A Cultural Examination Of Self-Complexity

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This article examines self-complexity in cultural samples known to differ in individualism and collectivism. Individualism and collectivism are linked, respectively, to independent and interdependent patterns of self-construal. These patterns of self-construal may promote corresponding cultural differences in self-complexity. However, this possibility is contingent on self-complexity arising from the same interpersonal processes that contribute to self-construal. If, instead, self-complexity arises from intrapersonal processes like cognition and memory, then it is possible self-complexity may not vary across cultures. In Study 1, we compared a sample of Chinese-born students studying in the U.S. to U.S.-born students and found that the Chinese students had lower self-complexity. In Study 2, we compared adult Indian respondents to adult U.S. respondents and found no differences. These results are discussed in relation to cultural theories and intrapersonal, cognitive explanations.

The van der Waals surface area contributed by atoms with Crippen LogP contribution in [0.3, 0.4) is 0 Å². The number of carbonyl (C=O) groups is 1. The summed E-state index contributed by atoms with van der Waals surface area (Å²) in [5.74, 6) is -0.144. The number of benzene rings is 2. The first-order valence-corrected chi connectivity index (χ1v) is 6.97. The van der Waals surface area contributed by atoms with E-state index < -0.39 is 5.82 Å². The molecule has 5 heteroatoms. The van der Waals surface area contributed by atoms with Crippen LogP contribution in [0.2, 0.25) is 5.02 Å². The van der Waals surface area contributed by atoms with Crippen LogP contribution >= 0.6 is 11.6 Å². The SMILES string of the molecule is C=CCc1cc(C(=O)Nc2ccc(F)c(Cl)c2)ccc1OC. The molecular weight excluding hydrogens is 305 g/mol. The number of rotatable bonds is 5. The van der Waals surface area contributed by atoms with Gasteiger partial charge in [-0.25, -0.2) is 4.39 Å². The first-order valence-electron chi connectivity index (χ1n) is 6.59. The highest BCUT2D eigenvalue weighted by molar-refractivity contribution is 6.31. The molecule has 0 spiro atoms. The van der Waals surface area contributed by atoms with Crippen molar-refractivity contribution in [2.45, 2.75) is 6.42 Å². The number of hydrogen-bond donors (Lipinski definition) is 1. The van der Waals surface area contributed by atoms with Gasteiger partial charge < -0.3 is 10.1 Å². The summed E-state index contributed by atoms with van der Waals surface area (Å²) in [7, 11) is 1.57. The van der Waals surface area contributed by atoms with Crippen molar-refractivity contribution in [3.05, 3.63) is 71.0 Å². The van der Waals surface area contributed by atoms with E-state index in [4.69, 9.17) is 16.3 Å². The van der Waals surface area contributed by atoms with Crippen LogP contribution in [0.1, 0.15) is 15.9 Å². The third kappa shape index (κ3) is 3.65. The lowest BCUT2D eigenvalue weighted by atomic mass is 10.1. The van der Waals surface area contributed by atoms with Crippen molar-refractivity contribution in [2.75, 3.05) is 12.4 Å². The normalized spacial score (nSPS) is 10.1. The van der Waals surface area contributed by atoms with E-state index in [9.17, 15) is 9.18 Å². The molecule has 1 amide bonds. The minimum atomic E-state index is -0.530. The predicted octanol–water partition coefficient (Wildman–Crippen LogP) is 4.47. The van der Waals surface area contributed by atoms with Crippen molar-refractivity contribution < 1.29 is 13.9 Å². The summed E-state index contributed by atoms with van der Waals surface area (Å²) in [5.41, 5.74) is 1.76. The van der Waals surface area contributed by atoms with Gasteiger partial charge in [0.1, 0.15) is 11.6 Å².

Published in Journal of Integrated Social Sciences, www.JISS.org, 2015 - 5(1): 1-26